The Reading Room will run at the Tasmanian Museum and Art Gallery until October 16 2011.

reading at TMAG

The joy of reading

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A major adventure multi-sport event is to return to Tasmania later this year, leading Formula One driver Mark Webber has confirmed.

After a three-year hiatus the Swisse Mark Webber Tasmania Challenge is set to attract adventure racing enthusiasts from around the world to join the Australian driver.

Mr Webber established the five-day event to combine his enthusiasm for Tasmania and the sport of adventure racing.

“After a three-year break I am thrilled the challenge is heading back to Tasmania and that it’s back on the calendar for the next three years,” he commented.

It will take competitors across some of Tasmania’s most stunning locations and include the disciplines of kayaking, trekking, trail running, climbing and mountain biking.

The course will pass through the Freycinet National Park; wild Bruny Island; the deep forests of the Hartz Mountains; the cliffs, blowholes and caves of the Tasman Peninsula; and the rolling Hobart mountains.

Some of Australia’s biggest international sporting stars have participated in past events, such as tennis champ Pat Rafter, cricketer Steve Waugh, and Olympic medallists Cathy Freeman, James Tomkins and Michael Klim.
Mr Webber wants to see an even bigger field of international stars competing this year.

The 2011 Swisse Mark Webber Tasmania Challenge will be held from December 7th to 11th, with Webber jetting into the state directly from the final round of the Formula One series in Brazil.

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The upcoming presentation by the Salamanca Arts Centre of The Strand Line: A Tale of Two Sisters promises to be a richly rewarding addition to Hobart’s winter arts scene.

The new exhibition was born out of two sisters’ childhood memories of rambling along the shore of St Vincant’s Gulf on holidays with their grandparents in the shanty town of Port Clinton.

The flotsam and jetsom of the strand line is the inspiration for South Australian artists Deborah and Louise Fulton but the result is a collection of highly-crafted and meticulously-finished objects.

The sisters credit time spent watching their grandfather in his carpentry workshop as the basis of their artistic endeavours.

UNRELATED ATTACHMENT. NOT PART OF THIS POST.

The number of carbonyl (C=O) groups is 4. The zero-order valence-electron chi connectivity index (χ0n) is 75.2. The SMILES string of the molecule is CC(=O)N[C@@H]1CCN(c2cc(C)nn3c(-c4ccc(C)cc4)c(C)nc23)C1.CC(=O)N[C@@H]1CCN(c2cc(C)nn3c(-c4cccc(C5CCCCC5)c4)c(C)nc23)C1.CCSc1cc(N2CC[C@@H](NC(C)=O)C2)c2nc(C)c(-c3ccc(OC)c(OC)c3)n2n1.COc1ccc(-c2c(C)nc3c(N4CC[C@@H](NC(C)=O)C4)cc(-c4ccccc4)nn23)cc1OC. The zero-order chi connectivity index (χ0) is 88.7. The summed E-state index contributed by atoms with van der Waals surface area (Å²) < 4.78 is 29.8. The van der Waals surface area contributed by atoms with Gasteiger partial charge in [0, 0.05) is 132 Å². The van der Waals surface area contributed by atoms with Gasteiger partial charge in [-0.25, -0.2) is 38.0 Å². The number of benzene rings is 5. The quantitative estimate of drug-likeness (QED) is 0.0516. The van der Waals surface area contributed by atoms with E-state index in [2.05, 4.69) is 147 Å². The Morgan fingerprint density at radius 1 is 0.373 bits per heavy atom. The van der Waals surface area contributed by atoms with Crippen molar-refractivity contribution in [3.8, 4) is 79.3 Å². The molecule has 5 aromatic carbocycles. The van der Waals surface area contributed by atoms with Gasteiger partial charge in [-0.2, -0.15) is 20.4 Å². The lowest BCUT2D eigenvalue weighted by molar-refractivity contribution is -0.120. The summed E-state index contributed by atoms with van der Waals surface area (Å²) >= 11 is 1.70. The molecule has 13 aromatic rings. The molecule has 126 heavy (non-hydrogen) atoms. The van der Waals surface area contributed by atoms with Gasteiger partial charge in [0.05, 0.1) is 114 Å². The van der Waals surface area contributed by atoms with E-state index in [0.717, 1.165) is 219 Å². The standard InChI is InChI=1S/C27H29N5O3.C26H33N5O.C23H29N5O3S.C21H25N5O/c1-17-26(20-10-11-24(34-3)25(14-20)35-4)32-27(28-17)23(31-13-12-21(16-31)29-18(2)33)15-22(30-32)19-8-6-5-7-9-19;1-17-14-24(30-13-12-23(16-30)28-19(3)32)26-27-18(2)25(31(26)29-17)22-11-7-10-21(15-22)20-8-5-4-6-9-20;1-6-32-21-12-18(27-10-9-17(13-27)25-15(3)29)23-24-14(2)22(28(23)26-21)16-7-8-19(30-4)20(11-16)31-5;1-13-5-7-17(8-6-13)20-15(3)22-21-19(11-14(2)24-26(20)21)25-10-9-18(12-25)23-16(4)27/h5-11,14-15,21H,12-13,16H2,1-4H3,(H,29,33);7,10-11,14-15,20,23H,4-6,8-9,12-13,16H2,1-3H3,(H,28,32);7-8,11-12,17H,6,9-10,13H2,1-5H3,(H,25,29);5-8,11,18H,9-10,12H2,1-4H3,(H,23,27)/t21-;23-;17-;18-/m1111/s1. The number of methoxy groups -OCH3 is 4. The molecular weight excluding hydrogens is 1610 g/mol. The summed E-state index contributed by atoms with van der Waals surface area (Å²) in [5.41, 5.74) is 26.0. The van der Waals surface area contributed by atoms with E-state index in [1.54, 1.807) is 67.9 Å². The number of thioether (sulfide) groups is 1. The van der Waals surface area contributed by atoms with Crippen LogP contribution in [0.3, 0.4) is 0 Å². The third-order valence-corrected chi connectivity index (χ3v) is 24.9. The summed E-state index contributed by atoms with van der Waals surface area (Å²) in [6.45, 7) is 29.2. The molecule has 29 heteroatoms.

In this latest work, their maritime-themed creations actually incorporate bits and pieces gathered from the high water mark. Visitors can experience the exhibition from July 22 to 24.

The Salamanca Arts Centre on Hobart’s historic waterfront is housed in what were once seven old sandstone warehouses.

These were once home to a very different, though perhaps no less vibrant, community of convicts, sailors, factory workers and smugglers.

The Salamanca Place precinct now buzzes with restaurants, galleries, craft shops and offices. It is a great place to spend an evening and on Saturdays hosts the popular Salamanca Market.

Explore the laneways and enjoy a stroll in Salamanca Square, which enclosed by shops, cafes, and restaurants, with lawns and a fountain as the centrepiece where children can play.

This area is now the city’s cultural heart, nurturing what has become a world-famous contemporary arts scene.

A not-for-profit body was set up in 1976 to promote and manage the variety of performing and visual arts spaces of the centre and it now hosts more than 70 arts organisations and individual artists.

This latest exhibition looks to be another great reason to spend some time at this international arts venue during your winter break in Tasmania.

stones on the shore

Shore stones and maritime scatter

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UNESCO has designated eleven of Australia’s convict sites with World Heritage listings and a popular way to see as much of the state’s fascinating history as possible is to take a convict tour.

The Convict History of Tasmania tours have been developed by Hobart-based company Premier Travel and include accommodation in quality heritage properties.

There are two options, a seven-night journey and a four-night tour, with both covering all five of Tasmania’s world heritage listed convict sites.

A dedicated history tour guide takes the longer tour from Hobart and offers participants an experience of Tasmania’s highlights as well as the convict history.

This takes in the Female Factory, the Port Arthur Historic Site and the Coal Mines on the Tasman Peninsula, the beautiful wildlife haven of Maria Island and the Darlington Probation Centre.

It also includes visits to Lake St Clair, the Sarah Island Penal Site, a cruise on the Gordon River, a visit to the west coast rainforest town of Strahan and finally the historic homesteads of Brickendon and Woolmers near Launceston.
The shorter trip focuses just on the five World Heritage Listed convict sites.

The tour price also includes breakfast, lunch, some or all dinners, comfortable transport, airport transfers, national park passes and entry to all attractions, as well as the services of the history tour manager.